MARINElife/Lundy WLO Lucy Grable
Summary of sightings:
Grey Seal 1
Lesser Black-backed Gull
Great Black-backed Gull
Driving down to Ilfracombe harbour, the fog was quite thick and I was getting a little worried the lovely weather that was forecast was not going to be. However, upon joining the queue to board the Oldenburg, the sun began shining and we were all set for a clear and visible crossing. I briefly met up with Chris and Kevin, this month's MARINElife researchers, before we were welcomed onboard by Captain Paul and the crew. This was my first trip of the year to Lundy so I didn't waste any time heading to the outer decks to begin talking to the passengers.
Puffin (Library photo: Peter Howlett)
Small numbers of Guillemot, Razorbill, Fulmar, Manx Shearwater, Great Black-backed Gull, Kittiwake and Herring Gull were observed on our way to Lundy. Despite excellent visibility, no marine mammals were seen. Many of the passengers were thrilled to hear the Puffins had returned to Lundy and wanted to head over to Jenny's Cove once we arrived on the island. Once we pulled into the Landing Bay, a single Grey Seal was spotted hauled out on the rocks. The seal was a little bit too distant for most to see (and was pretty hidden amongst the rocks) and so my binoculars were passed around to those nearby.
I headed straight to Jenny's Cove and was very pleased to see approximately 50 Puffin both onshore and offshore. I observed them for around two hours before heading along the eastern coast of the island to see if any more seals could be seen. I settled near to Castle Keep and sat in the nice, warm sunshine and kept an eye open for any seals, but only saw butterflies fly by. I also saw a female Peregrine fly over.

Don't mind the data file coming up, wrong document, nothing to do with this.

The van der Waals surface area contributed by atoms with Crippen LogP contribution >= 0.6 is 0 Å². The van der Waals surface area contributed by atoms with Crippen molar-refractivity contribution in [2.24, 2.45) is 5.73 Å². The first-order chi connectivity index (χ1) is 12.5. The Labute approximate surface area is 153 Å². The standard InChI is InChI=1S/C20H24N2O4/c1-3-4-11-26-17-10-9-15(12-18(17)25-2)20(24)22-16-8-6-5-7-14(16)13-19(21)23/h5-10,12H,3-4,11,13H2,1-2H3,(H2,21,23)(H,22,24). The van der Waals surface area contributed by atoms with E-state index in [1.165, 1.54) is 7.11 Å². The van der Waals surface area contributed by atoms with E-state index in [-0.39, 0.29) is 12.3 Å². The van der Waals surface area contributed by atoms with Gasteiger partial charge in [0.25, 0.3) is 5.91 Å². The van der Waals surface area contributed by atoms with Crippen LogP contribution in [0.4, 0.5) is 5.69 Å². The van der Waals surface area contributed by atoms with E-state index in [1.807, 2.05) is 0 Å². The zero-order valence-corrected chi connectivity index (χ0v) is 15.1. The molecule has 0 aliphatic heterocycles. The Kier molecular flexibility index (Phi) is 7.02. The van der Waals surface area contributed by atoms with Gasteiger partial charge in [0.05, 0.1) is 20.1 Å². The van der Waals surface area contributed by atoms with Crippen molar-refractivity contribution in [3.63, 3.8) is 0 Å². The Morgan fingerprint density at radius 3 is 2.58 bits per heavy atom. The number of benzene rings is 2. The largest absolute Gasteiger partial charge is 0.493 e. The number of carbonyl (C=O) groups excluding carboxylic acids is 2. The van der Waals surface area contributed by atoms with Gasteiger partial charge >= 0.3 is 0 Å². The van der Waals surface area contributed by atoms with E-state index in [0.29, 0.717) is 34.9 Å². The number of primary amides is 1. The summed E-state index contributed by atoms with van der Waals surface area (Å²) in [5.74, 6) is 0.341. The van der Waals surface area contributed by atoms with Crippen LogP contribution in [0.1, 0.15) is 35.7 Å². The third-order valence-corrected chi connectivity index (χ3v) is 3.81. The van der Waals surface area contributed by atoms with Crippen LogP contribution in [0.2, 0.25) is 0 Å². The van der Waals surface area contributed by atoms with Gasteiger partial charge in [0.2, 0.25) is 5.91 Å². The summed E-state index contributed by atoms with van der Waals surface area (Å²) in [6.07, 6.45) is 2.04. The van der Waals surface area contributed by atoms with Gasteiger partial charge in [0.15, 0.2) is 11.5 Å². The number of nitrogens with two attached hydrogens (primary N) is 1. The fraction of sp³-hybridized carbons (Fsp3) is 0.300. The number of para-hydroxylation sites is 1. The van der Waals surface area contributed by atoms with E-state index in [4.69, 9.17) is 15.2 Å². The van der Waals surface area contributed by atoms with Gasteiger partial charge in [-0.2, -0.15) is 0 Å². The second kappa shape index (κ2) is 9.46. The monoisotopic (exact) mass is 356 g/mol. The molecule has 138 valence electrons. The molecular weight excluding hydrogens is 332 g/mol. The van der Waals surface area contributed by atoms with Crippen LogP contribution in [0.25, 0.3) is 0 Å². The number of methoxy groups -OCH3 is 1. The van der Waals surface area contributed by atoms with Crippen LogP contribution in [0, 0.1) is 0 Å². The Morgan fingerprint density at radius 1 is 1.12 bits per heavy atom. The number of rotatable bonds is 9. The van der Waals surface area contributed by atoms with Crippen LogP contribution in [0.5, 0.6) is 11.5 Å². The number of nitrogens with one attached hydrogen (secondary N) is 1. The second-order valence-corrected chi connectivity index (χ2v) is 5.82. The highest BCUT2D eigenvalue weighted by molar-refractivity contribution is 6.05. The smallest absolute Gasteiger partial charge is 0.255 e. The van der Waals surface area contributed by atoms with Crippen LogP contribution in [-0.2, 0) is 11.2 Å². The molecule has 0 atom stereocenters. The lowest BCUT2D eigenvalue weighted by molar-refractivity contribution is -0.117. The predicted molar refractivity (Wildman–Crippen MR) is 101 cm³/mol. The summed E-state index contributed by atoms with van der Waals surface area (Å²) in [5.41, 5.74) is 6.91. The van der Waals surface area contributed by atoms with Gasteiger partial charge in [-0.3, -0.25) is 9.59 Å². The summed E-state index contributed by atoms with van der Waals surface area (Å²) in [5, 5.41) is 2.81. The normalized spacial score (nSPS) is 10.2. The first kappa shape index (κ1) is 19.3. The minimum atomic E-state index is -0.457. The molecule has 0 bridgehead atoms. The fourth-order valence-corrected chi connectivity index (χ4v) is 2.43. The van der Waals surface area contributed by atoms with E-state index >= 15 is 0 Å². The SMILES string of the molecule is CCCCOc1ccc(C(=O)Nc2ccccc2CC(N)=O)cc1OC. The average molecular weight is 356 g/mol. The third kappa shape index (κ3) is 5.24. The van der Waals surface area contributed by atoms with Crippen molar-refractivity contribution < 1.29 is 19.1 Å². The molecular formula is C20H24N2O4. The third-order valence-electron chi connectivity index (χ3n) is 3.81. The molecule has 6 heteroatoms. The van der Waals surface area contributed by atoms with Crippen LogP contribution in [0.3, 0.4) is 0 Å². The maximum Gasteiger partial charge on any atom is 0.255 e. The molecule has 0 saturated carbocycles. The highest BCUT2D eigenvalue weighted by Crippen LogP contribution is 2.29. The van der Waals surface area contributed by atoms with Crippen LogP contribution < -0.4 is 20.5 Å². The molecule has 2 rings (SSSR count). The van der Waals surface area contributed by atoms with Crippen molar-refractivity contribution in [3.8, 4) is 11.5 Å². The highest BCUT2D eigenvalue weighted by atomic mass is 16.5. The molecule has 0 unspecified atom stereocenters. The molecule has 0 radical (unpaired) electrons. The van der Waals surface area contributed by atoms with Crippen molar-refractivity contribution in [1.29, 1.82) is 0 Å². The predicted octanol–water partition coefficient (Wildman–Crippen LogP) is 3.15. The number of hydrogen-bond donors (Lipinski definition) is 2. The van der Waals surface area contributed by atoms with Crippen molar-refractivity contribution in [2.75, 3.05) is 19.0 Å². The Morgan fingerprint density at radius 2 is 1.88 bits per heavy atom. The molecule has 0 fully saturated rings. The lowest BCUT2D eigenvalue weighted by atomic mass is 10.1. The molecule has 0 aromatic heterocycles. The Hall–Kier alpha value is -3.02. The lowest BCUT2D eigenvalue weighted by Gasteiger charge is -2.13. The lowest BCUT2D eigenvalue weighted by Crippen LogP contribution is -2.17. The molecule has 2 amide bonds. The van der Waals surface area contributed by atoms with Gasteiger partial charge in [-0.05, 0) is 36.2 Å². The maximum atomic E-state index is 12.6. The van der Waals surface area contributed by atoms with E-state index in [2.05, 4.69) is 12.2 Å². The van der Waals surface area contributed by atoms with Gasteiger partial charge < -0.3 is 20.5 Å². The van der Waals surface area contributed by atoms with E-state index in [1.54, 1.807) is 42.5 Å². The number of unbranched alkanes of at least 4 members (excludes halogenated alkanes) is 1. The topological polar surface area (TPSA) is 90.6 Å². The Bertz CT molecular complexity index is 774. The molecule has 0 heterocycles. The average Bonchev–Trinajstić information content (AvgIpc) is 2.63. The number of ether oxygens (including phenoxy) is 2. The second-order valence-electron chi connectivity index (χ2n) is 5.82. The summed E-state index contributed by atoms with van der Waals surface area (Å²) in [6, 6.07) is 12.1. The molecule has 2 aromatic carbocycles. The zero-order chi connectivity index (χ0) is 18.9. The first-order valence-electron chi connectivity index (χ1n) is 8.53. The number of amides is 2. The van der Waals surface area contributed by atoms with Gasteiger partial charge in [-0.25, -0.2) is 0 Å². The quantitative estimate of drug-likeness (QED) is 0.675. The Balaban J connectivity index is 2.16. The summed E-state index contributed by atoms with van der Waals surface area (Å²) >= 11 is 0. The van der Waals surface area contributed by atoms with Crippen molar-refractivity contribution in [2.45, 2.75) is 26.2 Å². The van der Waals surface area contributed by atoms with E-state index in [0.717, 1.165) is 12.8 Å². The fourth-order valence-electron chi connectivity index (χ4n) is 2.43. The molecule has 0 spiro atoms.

Gannet (Library photo: Adrian Shephard)
On the return journey, we were treated to a couple of Gannets putting on wonderful diving displays. Paul the Captain reported seeing a Barrel Jellyfish, however, I missed the sighting. The sea state crept up a little bit on our way back to Ilfracombe, however I still had many helping eyes to spot the marine life. More seabirds were observed on our return journey, particularly large numbers of Guillemot and Razorbill, with many coming close to the boat which was great for pointing out the key identification features of the birds. A lot of the passengers had never been to Lundy before and I was pleased to find out that it won't be the last time either with many already planning their next trip back.
Many thanks as always to Paul, the entire crew of the Oldenberg and everyone on Lundy.